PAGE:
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Indonesian defence ties fully restored

The Australian - February 26, 2017

Primrose Riordan Indonesia and Australia have patched up their defence relationship after a dramatic public spat on Indonesian President Joko "Jokowi" Widodo long awaited visit to Sydney as the countries mull how to lower tension in the South China Sea.

The Indonesian side also agreed to lower sugar tariffs for Australian exporters, while Australia will cut tariffs for pesticides and herbicides coming into the country from Indonesian suppliers.

After Mr Widodo told The Australian last week he would raise joint Australian-Indonesian patrols in the South China Sea on the visit, foreign policy experts and Indonesian officials dampened expectations such a move would occur.

"I think it's very unlikely that Indonesia will agree to do coordinated patrols in the South China Sea. Indonesia is very wary of being seen to be aligned with a US ally on this particular issue," Lowy Institute research fellow Aaron Connelly said.

An Indonesian government source said it is possible instead there could be coordinated patrols in the Sulu Sea, off the Philippines. Mr Connelly said this was a possibility.

"The Sulu is an area where Indonesia already cooperates with Malaysia and the Philippines on these issues. So to add additional cooperation with Australia [it] would be much easier [as] the framework for that cooperation is already in place, and it's far less contentious," he said, adding it would not been seen as being as provocative to Beijing.

In January, the Indonesian military announced it would suspend defence ties after offensive material was found at a Perth base where both country's special forces conduct joint training.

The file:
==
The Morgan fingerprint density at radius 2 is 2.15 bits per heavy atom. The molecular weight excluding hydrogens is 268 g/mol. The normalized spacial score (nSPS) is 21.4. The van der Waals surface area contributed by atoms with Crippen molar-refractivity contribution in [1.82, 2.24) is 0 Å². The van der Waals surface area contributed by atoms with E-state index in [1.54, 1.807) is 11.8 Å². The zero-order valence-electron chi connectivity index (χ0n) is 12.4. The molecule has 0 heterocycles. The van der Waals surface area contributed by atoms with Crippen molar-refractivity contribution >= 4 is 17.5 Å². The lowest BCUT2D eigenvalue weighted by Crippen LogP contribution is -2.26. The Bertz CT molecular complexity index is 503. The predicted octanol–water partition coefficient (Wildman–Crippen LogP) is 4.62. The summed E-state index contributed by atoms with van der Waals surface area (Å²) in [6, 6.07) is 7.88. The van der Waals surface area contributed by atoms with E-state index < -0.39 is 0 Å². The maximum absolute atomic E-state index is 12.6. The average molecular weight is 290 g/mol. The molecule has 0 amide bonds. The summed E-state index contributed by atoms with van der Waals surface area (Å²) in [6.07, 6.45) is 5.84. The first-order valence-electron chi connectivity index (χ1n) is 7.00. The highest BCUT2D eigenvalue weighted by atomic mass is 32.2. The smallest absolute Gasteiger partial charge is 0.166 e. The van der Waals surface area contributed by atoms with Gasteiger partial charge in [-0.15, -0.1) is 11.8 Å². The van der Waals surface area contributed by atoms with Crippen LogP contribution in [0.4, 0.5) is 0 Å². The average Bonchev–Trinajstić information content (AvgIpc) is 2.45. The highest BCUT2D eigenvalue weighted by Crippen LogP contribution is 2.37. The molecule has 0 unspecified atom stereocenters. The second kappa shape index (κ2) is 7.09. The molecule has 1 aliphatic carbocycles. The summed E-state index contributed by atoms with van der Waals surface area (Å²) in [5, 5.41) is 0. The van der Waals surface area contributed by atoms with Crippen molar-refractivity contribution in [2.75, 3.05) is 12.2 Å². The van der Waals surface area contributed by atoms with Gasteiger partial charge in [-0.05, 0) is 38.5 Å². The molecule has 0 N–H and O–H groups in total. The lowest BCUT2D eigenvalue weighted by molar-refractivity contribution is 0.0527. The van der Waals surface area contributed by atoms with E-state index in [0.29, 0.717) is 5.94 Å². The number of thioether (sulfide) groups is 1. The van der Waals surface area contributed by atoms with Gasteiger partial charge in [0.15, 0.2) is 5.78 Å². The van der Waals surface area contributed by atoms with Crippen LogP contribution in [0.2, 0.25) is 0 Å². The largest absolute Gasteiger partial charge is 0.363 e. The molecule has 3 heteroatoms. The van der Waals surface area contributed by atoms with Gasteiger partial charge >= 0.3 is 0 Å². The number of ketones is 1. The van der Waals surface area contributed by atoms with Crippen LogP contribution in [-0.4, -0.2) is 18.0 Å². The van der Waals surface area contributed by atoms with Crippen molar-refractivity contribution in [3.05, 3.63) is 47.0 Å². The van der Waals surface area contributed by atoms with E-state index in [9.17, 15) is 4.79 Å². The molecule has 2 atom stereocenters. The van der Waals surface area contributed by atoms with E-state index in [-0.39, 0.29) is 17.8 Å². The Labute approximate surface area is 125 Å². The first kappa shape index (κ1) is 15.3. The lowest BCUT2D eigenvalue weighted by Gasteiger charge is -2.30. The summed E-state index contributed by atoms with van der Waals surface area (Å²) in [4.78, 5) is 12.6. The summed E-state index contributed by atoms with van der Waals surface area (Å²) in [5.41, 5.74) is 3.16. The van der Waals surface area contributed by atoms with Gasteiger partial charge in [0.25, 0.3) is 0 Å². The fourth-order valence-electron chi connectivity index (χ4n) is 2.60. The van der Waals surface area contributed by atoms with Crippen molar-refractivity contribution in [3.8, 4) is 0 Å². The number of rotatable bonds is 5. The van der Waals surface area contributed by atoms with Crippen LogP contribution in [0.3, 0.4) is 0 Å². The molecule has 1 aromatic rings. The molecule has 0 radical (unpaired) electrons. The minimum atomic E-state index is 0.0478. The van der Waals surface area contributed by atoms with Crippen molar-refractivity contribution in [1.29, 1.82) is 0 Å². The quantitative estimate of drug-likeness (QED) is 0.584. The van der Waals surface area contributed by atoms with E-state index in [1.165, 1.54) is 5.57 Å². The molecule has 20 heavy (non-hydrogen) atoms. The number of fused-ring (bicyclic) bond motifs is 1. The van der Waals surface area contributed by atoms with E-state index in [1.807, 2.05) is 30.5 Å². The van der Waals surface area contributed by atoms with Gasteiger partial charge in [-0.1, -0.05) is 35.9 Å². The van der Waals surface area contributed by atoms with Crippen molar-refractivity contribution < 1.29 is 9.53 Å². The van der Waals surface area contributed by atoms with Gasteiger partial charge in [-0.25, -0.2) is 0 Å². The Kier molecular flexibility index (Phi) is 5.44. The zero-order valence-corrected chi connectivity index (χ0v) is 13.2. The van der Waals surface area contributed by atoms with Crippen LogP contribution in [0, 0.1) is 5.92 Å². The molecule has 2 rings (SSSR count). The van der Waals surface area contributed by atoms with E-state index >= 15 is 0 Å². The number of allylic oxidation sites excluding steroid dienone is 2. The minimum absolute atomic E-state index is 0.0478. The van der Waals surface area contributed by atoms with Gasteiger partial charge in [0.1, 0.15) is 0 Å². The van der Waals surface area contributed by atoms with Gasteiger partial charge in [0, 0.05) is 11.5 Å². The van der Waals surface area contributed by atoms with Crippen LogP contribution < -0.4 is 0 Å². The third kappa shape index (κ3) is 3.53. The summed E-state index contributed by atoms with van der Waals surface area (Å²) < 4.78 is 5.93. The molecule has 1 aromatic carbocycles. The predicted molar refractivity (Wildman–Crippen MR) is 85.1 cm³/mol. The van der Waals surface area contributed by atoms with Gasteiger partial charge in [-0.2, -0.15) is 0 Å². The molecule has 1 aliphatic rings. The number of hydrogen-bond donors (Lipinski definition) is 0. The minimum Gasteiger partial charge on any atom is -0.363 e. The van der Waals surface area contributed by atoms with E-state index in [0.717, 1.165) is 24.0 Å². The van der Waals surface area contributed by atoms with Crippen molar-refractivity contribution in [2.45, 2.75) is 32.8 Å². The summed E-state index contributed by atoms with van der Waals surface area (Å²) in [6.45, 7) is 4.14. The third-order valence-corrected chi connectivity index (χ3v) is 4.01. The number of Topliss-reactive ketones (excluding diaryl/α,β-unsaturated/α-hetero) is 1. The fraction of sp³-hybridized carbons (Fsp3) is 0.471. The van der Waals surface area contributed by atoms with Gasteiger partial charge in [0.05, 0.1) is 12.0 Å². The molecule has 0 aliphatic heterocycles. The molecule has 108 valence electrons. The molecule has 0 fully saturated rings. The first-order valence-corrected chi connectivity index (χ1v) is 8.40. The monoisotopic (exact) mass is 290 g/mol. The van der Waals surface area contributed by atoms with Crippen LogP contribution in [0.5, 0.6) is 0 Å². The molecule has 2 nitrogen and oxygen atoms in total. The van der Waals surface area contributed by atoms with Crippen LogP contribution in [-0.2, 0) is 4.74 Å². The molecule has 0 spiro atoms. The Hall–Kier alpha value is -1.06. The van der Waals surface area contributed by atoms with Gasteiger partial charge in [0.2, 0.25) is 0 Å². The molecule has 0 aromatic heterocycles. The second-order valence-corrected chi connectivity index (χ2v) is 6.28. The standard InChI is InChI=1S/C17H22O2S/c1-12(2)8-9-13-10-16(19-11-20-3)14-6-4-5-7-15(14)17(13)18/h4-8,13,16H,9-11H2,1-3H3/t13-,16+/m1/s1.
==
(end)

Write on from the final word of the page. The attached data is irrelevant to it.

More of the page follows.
The head of Indonesia's armed forces, General Gatot Nurmantyo said the reason he made the decision to suspend military co-operation was there were "hurtful" teaching materials saying that West Papua, which Australia recognises as part of Indonesia, should be independent and other materials mocking Indonesia's founding principles, the Pancasila.

The suspension was then essentially downgraded so it only applied to language courses partaken in my Indonesian special forces. Mr Turnbull said these classes would now resume and full cooperation was restored.

The leaders issued a joint statement issued and were careful to avoid any direct criticism of China. But the statement called on all countries to abide by the international court ruling against Chinese constructed islands in the contested waters. The leaders also signed a Maritime Cooperation agreement which focused on "maritime border protection" and the increasing issue of illegal fishing.

"Australia and Indonesia further recognised that illegal, unreported and unregulated fishing is a complex and growing problem," the joint statement read.

In a sign of the sensitivity of the matter, Mr Widodo started his statement by saying the Australian government had agreed not to interfere in Indonesia's domestic affairs and Mr Turnbull reiterated Australia's commitment to the Lombok treaty where Australia agreed to respect Indonesian sovereignty over West Papua.

"The bedrock of [the Australia-Indonesian relationship] is the Lombok Treaty and our absolute respect for, support for, solidarity with Indonesia, its territorial integrity," Mr Turnbull said.

Both leaders said they expect to complete negotiations for the Indonesia-Australia Comprehensive Economic Partnership Agreement by the end of the year. Mr Widodo said Indonesia would push for lower tariffs and restrictions on paper and palm oil. The comments come after the head of Indonesian investment policy, Thomas Lembong said Australia imports too much palm oil from Malaysia.

"There's an observation that for example where Australia does import palm oil it tends to import it more from Malaysia, fairly or unfairly so," Mr Lembong said on Saturday.

One of the more important moves of the visit was the announcement on Saturday that Indonesia will now give Australian live exporters more certainty by introducing longer one-year permits and increasing export weight limits. Along with an increase in the age limit, the weight limit will increase from 350kg to 450kg for live feeder cattle.

There were also a number of other announcements signaling a strengthening of the bilateral relationship. Australia will open new consulate in Surabaya and Indonesia are set to open three more Bahasa language institutes in Darwin, Brisbane and Sydney.

Mr Widodo will leave Australia on Sunday night.

Source: http://www.theaustralian.com.au/national-affairs/indonesian-defence-ties-fully-restored/news-story/b1663b89c6eec09b85a4a3898416698b.

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